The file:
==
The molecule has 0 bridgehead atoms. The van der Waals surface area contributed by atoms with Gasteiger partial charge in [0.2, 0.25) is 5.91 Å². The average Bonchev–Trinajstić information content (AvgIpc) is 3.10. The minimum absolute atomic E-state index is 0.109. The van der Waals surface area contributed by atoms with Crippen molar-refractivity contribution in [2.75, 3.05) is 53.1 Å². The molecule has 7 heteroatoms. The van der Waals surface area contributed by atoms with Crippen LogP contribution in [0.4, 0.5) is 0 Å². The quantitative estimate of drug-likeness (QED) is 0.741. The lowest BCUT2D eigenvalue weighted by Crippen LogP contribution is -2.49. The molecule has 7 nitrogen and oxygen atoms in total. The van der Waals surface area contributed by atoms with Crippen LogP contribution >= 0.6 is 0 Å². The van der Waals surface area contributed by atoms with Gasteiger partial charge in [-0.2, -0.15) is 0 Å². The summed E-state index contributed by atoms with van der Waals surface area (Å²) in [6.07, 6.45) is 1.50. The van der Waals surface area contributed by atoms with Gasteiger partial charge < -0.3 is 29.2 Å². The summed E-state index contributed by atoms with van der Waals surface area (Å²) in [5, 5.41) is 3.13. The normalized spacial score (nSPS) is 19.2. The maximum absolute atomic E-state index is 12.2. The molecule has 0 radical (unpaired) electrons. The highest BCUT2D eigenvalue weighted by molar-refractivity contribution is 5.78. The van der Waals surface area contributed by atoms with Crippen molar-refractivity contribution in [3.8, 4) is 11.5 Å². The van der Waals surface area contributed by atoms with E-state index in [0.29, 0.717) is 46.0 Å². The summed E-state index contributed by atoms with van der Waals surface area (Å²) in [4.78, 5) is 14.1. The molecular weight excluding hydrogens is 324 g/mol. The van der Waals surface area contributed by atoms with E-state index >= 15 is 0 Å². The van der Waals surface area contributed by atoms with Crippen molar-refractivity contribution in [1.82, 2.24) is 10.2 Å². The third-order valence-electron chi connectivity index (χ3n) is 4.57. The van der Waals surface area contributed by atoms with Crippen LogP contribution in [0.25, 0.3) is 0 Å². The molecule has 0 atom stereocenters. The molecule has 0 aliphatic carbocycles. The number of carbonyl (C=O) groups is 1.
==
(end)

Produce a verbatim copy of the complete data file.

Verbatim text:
The molecule has 0 bridgehead atoms. The van der Waals surface area contributed by atoms with Gasteiger partial charge in [0.2, 0.25) is 5.91 Å². The average Bonchev–Trinajstić information content (AvgIpc) is 3.10. The minimum absolute atomic E-state index is 0.109. The van der Waals surface area contributed by atoms with Crippen molar-refractivity contribution in [2.75, 3.05) is 53.1 Å². The molecule has 7 heteroatoms. The van der Waals surface area contributed by atoms with Crippen LogP contribution in [0.4, 0.5) is 0 Å². The quantitative estimate of drug-likeness (QED) is 0.741. The lowest BCUT2D eigenvalue weighted by Crippen LogP contribution is -2.49. The molecule has 7 nitrogen and oxygen atoms in total. The van der Waals surface area contributed by atoms with Crippen LogP contribution >= 0.6 is 0 Å². The van der Waals surface area contributed by atoms with Gasteiger partial charge in [-0.2, -0.15) is 0 Å². The summed E-state index contributed by atoms with van der Waals surface area (Å²) in [6.07, 6.45) is 1.50. The van der Waals surface area contributed by atoms with Gasteiger partial charge < -0.3 is 29.2 Å². The summed E-state index contributed by atoms with van der Waals surface area (Å²) in [5, 5.41) is 3.13. The normalized spacial score (nSPS) is 19.2. The maximum absolute atomic E-state index is 12.2. The molecule has 0 radical (unpaired) electrons. The highest BCUT2D eigenvalue weighted by molar-refractivity contribution is 5.78. The van der Waals surface area contributed by atoms with Crippen molar-refractivity contribution in [3.8, 4) is 11.5 Å². The van der Waals surface area contributed by atoms with E-state index in [0.29, 0.717) is 46.0 Å². The summed E-state index contributed by atoms with van der Waals surface area (Å²) in [4.78, 5) is 14.1. The molecular weight excluding hydrogens is 324 g/mol. The van der Waals surface area contributed by atoms with E-state index >= 15 is 0 Å². The van der Waals surface area contributed by atoms with Crippen molar-refractivity contribution in [1.82, 2.24) is 10.2 Å². The third-order valence-electron chi connectivity index (χ3n) is 4.57. The van der Waals surface area contributed by atoms with Crippen LogP contribution in [0.25, 0.3) is 0 Å². The molecule has 0 atom stereocenters. The molecule has 0 aliphatic carbocycles. The number of carbonyl (C=O) groups is 1.